The arguments come just a week after Health and Human Services Secretary Kathleen Sebelius overruled scientists at the Food and Drug Administration and announced that the pills would only be available without prescription to those 17 and older who can prove their age. President Barack Obama said he supported the decision regarding a pill that can prevent pregnancy if taken soon enough after unprotected sex.
The Center for Reproductive Rights and other groups have argued that contraceptives are being held to a different and non-scientific standard than other drugs and that politics has played a role in decision making. Social conservatives have said the pill is tantamount to abortion.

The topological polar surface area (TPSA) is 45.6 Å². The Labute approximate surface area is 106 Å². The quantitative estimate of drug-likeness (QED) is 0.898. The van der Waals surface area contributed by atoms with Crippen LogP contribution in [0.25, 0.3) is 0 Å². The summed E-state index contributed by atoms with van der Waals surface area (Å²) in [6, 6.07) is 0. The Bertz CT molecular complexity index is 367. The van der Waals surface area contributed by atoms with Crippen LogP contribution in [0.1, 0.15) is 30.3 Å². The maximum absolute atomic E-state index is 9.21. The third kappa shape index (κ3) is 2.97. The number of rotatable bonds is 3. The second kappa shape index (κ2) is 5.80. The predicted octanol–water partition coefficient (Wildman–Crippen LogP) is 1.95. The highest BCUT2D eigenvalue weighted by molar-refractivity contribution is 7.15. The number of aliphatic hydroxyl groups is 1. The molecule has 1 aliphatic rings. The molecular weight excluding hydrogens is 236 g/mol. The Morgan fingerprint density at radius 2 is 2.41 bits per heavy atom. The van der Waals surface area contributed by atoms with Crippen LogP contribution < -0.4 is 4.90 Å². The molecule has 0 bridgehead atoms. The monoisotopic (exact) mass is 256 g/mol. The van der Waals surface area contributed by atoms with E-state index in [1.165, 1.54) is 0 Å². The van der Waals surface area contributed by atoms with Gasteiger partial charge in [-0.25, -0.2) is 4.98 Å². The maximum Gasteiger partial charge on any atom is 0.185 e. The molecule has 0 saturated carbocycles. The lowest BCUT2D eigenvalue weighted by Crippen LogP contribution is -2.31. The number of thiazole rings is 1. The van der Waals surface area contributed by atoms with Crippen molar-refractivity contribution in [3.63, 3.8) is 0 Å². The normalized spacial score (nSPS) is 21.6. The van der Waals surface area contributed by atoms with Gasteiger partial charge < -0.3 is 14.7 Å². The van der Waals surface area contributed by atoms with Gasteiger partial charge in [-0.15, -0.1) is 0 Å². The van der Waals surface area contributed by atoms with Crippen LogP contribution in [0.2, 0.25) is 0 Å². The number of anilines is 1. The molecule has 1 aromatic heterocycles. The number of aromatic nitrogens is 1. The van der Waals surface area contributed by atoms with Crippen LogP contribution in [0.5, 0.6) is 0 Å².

Judge Edward Korman was highly critical of the government's handling of the issue when he ordered the FDA two years ago to let 17-year-olds obtain the medication. At the time, he accused the government of letting "political considerations, delays and implausible justifications for decision-making" cloud the approval process.
In court papers prior to Wednesday's hearing, Assistant U.S.
Attorney Scott Landau said the government had complied with Korman's orders by lowering the cutoff for over-the-counter sales of the drug from 18 to 17.
He said the plaintiffs "unfairly accuse FDA of bad faith and delay."
In deciding to limit the over-the-counter availability of the drug, Sebelius said she had concluded that the data submitted for the pill did not establish that prescription dispensing requirements should be eliminated for all ages.
She said the studies submitted to the government did not include data on all ages.
"Yet, it is commonly understood that there are significant cognitive and behavioral differences between older adolescent girls and the youngest girls of reproductive age, which I believe are relevant to making this determination as to non-prescription availability of this product for all ages," she said.